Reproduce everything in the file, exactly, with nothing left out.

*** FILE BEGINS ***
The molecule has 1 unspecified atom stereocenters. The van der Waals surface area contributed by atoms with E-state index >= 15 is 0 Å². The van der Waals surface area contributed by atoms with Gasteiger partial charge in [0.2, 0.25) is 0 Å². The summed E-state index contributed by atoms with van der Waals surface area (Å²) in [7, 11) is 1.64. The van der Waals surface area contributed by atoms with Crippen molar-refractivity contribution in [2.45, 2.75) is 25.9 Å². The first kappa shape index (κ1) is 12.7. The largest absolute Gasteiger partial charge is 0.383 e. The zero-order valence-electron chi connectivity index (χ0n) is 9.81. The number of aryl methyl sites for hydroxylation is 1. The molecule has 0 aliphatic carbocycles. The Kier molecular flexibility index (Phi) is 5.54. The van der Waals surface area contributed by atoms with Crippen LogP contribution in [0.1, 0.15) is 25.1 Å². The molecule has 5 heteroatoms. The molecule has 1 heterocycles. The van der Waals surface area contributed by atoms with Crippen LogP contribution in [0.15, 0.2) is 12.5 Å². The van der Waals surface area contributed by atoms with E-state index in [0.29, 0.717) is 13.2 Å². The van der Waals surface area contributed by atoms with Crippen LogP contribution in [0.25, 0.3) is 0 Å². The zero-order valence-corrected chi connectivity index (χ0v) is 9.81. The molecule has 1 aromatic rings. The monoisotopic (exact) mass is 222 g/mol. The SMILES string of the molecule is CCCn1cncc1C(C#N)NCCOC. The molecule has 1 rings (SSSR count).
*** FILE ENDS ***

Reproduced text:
The molecule has 1 unspecified atom stereocenters. The van der Waals surface area contributed by atoms with E-state index >= 15 is 0 Å². The van der Waals surface area contributed by atoms with Gasteiger partial charge in [0.2, 0.25) is 0 Å². The summed E-state index contributed by atoms with van der Waals surface area (Å²) in [7, 11) is 1.64. The van der Waals surface area contributed by atoms with Crippen molar-refractivity contribution in [2.45, 2.75) is 25.9 Å². The first kappa shape index (κ1) is 12.7. The largest absolute Gasteiger partial charge is 0.383 e. The zero-order valence-electron chi connectivity index (χ0n) is 9.81. The number of aryl methyl sites for hydroxylation is 1. The molecule has 0 aliphatic carbocycles. The Kier molecular flexibility index (Phi) is 5.54. The van der Waals surface area contributed by atoms with Crippen LogP contribution in [0.1, 0.15) is 25.1 Å². The molecule has 5 heteroatoms. The molecule has 1 heterocycles. The van der Waals surface area contributed by atoms with Crippen LogP contribution in [0.15, 0.2) is 12.5 Å². The van der Waals surface area contributed by atoms with E-state index in [0.29, 0.717) is 13.2 Å². The van der Waals surface area contributed by atoms with Crippen LogP contribution in [0.25, 0.3) is 0 Å². The zero-order valence-corrected chi connectivity index (χ0v) is 9.81. The molecule has 1 aromatic rings. The monoisotopic (exact) mass is 222 g/mol. The SMILES string of the molecule is CCCn1cncc1C(C#N)NCCOC. The molecule has 1 rings (SSSR count).